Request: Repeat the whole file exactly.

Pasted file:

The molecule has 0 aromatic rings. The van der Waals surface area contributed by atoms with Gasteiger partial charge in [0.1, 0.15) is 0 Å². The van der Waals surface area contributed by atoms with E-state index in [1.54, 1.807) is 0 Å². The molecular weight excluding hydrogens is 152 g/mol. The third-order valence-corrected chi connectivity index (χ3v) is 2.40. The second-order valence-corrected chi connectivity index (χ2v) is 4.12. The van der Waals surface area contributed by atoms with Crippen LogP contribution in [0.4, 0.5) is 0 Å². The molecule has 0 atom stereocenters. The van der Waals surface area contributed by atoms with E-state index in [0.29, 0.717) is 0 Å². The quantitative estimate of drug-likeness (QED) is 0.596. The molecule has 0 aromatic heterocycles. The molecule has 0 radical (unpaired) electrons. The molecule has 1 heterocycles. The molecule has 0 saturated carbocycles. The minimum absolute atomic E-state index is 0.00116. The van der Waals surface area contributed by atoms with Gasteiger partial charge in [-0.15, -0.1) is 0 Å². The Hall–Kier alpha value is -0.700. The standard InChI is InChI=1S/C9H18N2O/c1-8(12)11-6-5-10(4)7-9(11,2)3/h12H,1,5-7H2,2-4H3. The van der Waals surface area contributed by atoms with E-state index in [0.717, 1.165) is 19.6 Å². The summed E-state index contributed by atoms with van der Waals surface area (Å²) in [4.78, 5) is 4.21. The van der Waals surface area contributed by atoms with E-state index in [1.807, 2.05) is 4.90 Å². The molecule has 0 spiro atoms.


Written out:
The molecule has 0 aromatic rings. The van der Waals surface area contributed by atoms with Gasteiger partial charge in [0.1, 0.15) is 0 Å². The van der Waals surface area contributed by atoms with E-state index in [1.54, 1.807) is 0 Å². The molecular weight excluding hydrogens is 152 g/mol. The third-order valence-corrected chi connectivity index (χ3v) is 2.40. The second-order valence-corrected chi connectivity index (χ2v) is 4.12. The van der Waals surface area contributed by atoms with Crippen LogP contribution in [0.4, 0.5) is 0 Å². The molecule has 0 atom stereocenters. The van der Waals surface area contributed by atoms with E-state index in [0.29, 0.717) is 0 Å². The quantitative estimate of drug-likeness (QED) is 0.596. The molecule has 0 aromatic heterocycles. The molecule has 0 radical (unpaired) electrons. The molecule has 1 heterocycles. The molecule has 0 saturated carbocycles. The minimum absolute atomic E-state index is 0.00116. The van der Waals surface area contributed by atoms with Gasteiger partial charge in [-0.15, -0.1) is 0 Å². The Hall–Kier alpha value is -0.700. The standard InChI is InChI=1S/C9H18N2O/c1-8(12)11-6-5-10(4)7-9(11,2)3/h12H,1,5-7H2,2-4H3. The van der Waals surface area contributed by atoms with E-state index in [0.717, 1.165) is 19.6 Å². The summed E-state index contributed by atoms with van der Waals surface area (Å²) in [4.78, 5) is 4.21. The van der Waals surface area contributed by atoms with E-state index in [1.807, 2.05) is 4.90 Å². The molecule has 0 spiro atoms.